Marine fossils - a long way from home

Geologically speaking, Mount Everest and the rest of its Himalayan neighbours are still relatively young whippersnappers at a sprightly 65 million years of age. As outlined by ThoughtCo., they began forming when Eurasian plate and the Indo-Australian plate collided, and the boundary between the plates has been steadily folding and pushing to reach its current height of 29,000 feet. A key piece of evidence advancing the notion of plate tectonics in the early 20th century, the above-linked ThoughtCo. article explains that 400-million-year-old ocean marine fossils can actually be found in the layers of limestone at the top of the mountain.

These fossils were deposited at the bottom of shallow tropical seas back in the day before eventually finding themselves on top of the world, weirdly but epically demonstrating how the sea bed has been forced up to the highest peaks of the Earth over millions of years through the collision of crustal plates. Aside from the usual awe and wonder that Everest inspires with its sheer scale and the tales of triumph and tragedy on its slopes, it's humbling to know that when we look at it, we're really looking at a monument to the dynamic nature of the Earth itself.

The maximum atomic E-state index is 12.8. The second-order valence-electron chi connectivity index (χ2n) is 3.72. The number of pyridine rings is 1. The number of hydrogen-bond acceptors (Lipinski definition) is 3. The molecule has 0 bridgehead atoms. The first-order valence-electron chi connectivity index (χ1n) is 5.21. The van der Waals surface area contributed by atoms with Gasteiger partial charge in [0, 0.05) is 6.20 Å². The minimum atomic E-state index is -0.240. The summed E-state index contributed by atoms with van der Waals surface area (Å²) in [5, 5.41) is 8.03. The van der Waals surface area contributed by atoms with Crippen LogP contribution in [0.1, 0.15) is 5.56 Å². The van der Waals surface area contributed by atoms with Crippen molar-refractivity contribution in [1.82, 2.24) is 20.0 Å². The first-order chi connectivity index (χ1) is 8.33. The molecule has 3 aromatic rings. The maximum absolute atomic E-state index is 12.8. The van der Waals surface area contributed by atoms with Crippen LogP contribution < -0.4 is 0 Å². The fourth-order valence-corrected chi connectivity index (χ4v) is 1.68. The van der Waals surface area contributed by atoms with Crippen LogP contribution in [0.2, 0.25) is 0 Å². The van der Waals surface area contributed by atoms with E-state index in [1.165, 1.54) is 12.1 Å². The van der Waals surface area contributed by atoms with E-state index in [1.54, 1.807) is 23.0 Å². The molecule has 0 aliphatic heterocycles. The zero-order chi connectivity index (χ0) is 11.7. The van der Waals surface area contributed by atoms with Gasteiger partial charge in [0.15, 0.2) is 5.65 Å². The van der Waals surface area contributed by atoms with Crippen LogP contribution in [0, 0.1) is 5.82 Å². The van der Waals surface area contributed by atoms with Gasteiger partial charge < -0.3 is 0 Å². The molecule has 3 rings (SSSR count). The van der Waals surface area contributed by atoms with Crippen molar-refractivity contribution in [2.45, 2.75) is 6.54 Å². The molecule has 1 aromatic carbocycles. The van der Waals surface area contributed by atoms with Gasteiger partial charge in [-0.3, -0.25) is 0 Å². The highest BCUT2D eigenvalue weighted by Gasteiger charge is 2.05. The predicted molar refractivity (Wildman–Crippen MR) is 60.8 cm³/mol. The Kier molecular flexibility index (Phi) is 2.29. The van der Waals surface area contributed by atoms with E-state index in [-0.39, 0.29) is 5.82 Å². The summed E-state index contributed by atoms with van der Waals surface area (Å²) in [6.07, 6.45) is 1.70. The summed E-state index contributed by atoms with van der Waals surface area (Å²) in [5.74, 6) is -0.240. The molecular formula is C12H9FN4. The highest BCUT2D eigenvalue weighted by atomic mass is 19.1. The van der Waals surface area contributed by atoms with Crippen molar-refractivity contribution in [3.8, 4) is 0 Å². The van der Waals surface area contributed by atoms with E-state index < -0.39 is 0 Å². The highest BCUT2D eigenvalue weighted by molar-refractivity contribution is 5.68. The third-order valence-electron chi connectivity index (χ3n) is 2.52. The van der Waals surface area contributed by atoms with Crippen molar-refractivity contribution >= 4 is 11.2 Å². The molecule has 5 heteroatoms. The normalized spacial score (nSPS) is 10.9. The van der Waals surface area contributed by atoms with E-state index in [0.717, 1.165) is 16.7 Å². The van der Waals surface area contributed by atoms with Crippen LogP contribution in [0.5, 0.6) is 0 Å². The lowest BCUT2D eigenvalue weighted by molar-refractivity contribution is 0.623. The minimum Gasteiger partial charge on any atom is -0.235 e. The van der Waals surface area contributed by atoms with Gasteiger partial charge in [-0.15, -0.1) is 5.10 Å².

Green Boots - Everest’s most morbid landmark

Of the numerous corpses lying in plain sight on Everest's slopes, some achieve a greater level of morbid infamy than others. The most well-known among these is probably the poor soul known as Green Boots. So named for the bright neon green climbing boots still attached to its feet, Green Boots has become kind of a grim landmark for those attempting the climb from the north face. Almost every climber passes the Green Boots on the way to the summit, and most stop to take a rest at the adjacent cave.

The man is believed to have been Tsewang Paljor, an Indian climber who perished in an infamous blizzard in 1996.


As if the deadly conditions and the open graveyard of frozen corpses weren't frightening enough, a trek up Everest could also land you an encounter with a ghost or two.

Just ask Italian mountaineer Reinhold Messner, possibly the single most accomplished climber to ever grace Everest's hallowed slopes. Among a host of other mountaineering achievements, he was the first to ever complete a solo summit of Everest, and he was the first to complete the climb without bottled oxygen – to say nothing of that magnificent head of hair. And during a 1980 climb, according to The Guardian, Messner said he felt the presence of a phantom ally accompanying him and helping him on his way.

Messner might be the coolest people to have had an experience like this on Everest, but he's far from the only one. British climbers Dougal Haston and Doug Scott, for example, claimed to have been offered ghostly help and comfort during a 1975 expedition, and Pemba Dorji Sherpa claimed to have encountered "spirits in the form of black shadows" in 2004.